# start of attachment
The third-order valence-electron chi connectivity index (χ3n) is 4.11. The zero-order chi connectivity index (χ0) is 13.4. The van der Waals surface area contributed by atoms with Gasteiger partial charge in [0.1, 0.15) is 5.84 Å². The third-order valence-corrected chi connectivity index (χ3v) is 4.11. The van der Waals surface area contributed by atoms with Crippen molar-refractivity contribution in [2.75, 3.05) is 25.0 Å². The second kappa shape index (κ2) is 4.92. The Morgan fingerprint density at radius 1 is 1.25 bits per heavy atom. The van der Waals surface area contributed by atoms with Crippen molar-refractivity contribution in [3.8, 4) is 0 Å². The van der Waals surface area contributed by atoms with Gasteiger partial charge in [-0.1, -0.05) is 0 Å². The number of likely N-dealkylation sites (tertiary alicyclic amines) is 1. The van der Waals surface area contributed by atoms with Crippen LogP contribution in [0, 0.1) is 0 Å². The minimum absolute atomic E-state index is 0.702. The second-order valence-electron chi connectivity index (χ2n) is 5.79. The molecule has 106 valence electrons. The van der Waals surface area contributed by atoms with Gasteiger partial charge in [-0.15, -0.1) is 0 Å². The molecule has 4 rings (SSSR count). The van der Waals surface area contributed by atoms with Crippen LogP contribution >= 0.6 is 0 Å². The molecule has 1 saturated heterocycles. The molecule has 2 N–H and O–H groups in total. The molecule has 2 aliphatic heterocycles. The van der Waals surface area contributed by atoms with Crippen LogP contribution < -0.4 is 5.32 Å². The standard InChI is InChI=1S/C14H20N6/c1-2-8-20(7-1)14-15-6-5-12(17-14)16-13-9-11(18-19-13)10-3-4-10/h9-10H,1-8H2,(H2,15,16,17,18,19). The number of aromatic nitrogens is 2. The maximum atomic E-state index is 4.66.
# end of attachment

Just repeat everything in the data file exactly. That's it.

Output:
The third-order valence-electron chi connectivity index (χ3n) is 4.11. The zero-order chi connectivity index (χ0) is 13.4. The van der Waals surface area contributed by atoms with Gasteiger partial charge in [0.1, 0.15) is 5.84 Å². The third-order valence-corrected chi connectivity index (χ3v) is 4.11. The van der Waals surface area contributed by atoms with Crippen molar-refractivity contribution in [2.75, 3.05) is 25.0 Å². The second kappa shape index (κ2) is 4.92. The Morgan fingerprint density at radius 1 is 1.25 bits per heavy atom. The van der Waals surface area contributed by atoms with Crippen molar-refractivity contribution in [3.8, 4) is 0 Å². The van der Waals surface area contributed by atoms with Gasteiger partial charge in [-0.1, -0.05) is 0 Å². The number of likely N-dealkylation sites (tertiary alicyclic amines) is 1. The van der Waals surface area contributed by atoms with Crippen LogP contribution in [0, 0.1) is 0 Å². The minimum absolute atomic E-state index is 0.702. The second-order valence-electron chi connectivity index (χ2n) is 5.79. The molecule has 106 valence electrons. The van der Waals surface area contributed by atoms with Gasteiger partial charge in [-0.15, -0.1) is 0 Å². The molecule has 4 rings (SSSR count). The van der Waals surface area contributed by atoms with Crippen LogP contribution >= 0.6 is 0 Å². The molecule has 1 saturated heterocycles. The molecule has 2 N–H and O–H groups in total. The molecule has 2 aliphatic heterocycles. The van der Waals surface area contributed by atoms with Crippen LogP contribution < -0.4 is 5.32 Å². The standard InChI is InChI=1S/C14H20N6/c1-2-8-20(7-1)14-15-6-5-12(17-14)16-13-9-11(18-19-13)10-3-4-10/h9-10H,1-8H2,(H2,15,16,17,18,19). The number of aromatic nitrogens is 2. The maximum atomic E-state index is 4.66.